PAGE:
Demonetisation of Rs 500 and Rs 1,000 notes has taken its severe toll on the jute industry. It has further exposed the illegalities within Bengal’s jute mills.
According to a conservative survey, because of demonetisation, almost 70,000 to 1.5 lakh workers in 60 jute mills are now rendered illegal. It is because these workers do not have proper status and bank accounts. They are engaged on a daily and piece-meal basis as casual workers by local syndicates and are poorly paid in cash by hand. Their names do not figure on the rolls and log books of jute mills.
There are about 0.25 million regular and irregular workers in the jute mills of Bengal who are paid fortnightly wages amounting to Rs 150 crore. At this moment, fortnightly wages of around 1.5 lakh workers amounting to Rs 125 crore is locked up because of demonetisation and there are problems in most mills.
As per the survey, only 25 per cent of the wages of Bengal’s jute mill workers are linked to bank accounts with proper status in the jute mills. The remaining is made to work daily without any benefit or status. Jute millers are now in fix as to how they could link the cash accounts of these hitherto engaged illegal workers.
There are several complaints before the state government as to how illegal human trafficking of workers is carried out in Hooghly and N 24 Parganas jute mills. Jute mills are run on tripartite agreements. As per each agreement, the ratio of permanent and casual workers should be 90:20 or 80:20. Instead, it is highly skewed in favour of illegal and casual workers in the ratio of around 25:75.
Jute mills have also defaulted on statutory workers dues of around Rs 600 crore, of which gratuity dues are about Rs 478 crore.
On Wednesday, the Kanoria owned Reliance Jute Mill ran into wage problems and there spinning and weaving departments were shut. Mill authority Sanjay Hada said: “As of now the mill is running. Although there were initial problems, we coped with it.”
The industry fears that soon, there would be more closures as there is also raw jute scarcity in the mills.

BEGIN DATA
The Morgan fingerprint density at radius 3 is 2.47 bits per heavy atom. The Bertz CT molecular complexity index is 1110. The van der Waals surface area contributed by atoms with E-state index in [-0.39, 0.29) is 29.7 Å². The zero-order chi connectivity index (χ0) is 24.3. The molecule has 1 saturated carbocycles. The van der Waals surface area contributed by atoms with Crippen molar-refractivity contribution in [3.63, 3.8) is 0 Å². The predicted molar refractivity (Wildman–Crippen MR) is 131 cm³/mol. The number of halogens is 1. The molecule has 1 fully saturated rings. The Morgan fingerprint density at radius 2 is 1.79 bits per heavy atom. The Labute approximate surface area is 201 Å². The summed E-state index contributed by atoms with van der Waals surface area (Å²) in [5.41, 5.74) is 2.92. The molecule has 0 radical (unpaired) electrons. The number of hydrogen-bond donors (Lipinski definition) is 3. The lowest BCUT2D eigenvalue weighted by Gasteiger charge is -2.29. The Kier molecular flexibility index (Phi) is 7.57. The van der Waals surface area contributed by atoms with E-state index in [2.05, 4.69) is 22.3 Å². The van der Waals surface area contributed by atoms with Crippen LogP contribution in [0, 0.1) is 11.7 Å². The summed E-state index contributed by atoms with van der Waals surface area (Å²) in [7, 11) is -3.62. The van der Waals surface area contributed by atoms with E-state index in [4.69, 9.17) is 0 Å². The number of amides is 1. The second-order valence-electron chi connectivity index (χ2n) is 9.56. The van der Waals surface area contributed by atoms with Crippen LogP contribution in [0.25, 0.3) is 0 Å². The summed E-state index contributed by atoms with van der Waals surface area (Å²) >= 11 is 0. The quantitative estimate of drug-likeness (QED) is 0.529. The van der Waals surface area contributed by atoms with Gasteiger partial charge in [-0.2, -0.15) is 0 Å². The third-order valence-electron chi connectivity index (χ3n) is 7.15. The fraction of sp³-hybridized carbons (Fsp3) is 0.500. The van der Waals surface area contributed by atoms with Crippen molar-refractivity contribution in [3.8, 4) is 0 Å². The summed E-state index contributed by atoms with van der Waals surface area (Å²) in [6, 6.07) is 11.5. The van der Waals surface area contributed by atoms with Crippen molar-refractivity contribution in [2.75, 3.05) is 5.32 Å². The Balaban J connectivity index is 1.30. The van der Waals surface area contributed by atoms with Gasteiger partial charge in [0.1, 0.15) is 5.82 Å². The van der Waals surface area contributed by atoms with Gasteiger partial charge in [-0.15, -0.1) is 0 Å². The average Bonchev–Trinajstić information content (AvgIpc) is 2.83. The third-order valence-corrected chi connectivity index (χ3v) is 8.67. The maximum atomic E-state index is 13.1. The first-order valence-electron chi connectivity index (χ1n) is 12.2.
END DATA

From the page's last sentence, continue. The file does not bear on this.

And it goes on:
Cash transaction, which takes up around 98 per cent of raw jute trade are virtually closed. Raw jute store in many mills are super critical with 3 to 7 days stock.
To clean up the untidy jute mill wage and worker system, over a year ago Jute Commissioner Subrata Gupta suggested on linking all jute mill workers’ wages to bank accounts and direct online transfer of benefits. Gupta had focused on faceless workers known as ‘zero numbers’ and ‘ghost workers’.
The mill owners are allegedly accused of lowly paying these irregular and illegal workers and gathering maximum profits through sale of bags to the government. In 2009, the Union finance ministry had pointed out how jute millers had amassed huge profits, property and raised their net worth by almost 139 per cent in a span of five years.
Currently the mill owners are in a big problem on how to control the situation. Some have suggested on linking workers’ wages through bank accounts but as the process would take long there is a payments crisis in the jute industry.
Jute owners association IJMA has approached the central and state governments being quite unaware as to how demonetisation can punch holes into the 53 year old wage worker system in the mills.
Although a tripartite meeting was held on Wednesday, the state labour department failed to issue any specific direction or resolve the problem.
Chief Minister Mamata Banerjee is opposed to the way demonetisation was done as it had brought immense misery for the common person. The Jute Commissioner was briefed over the development.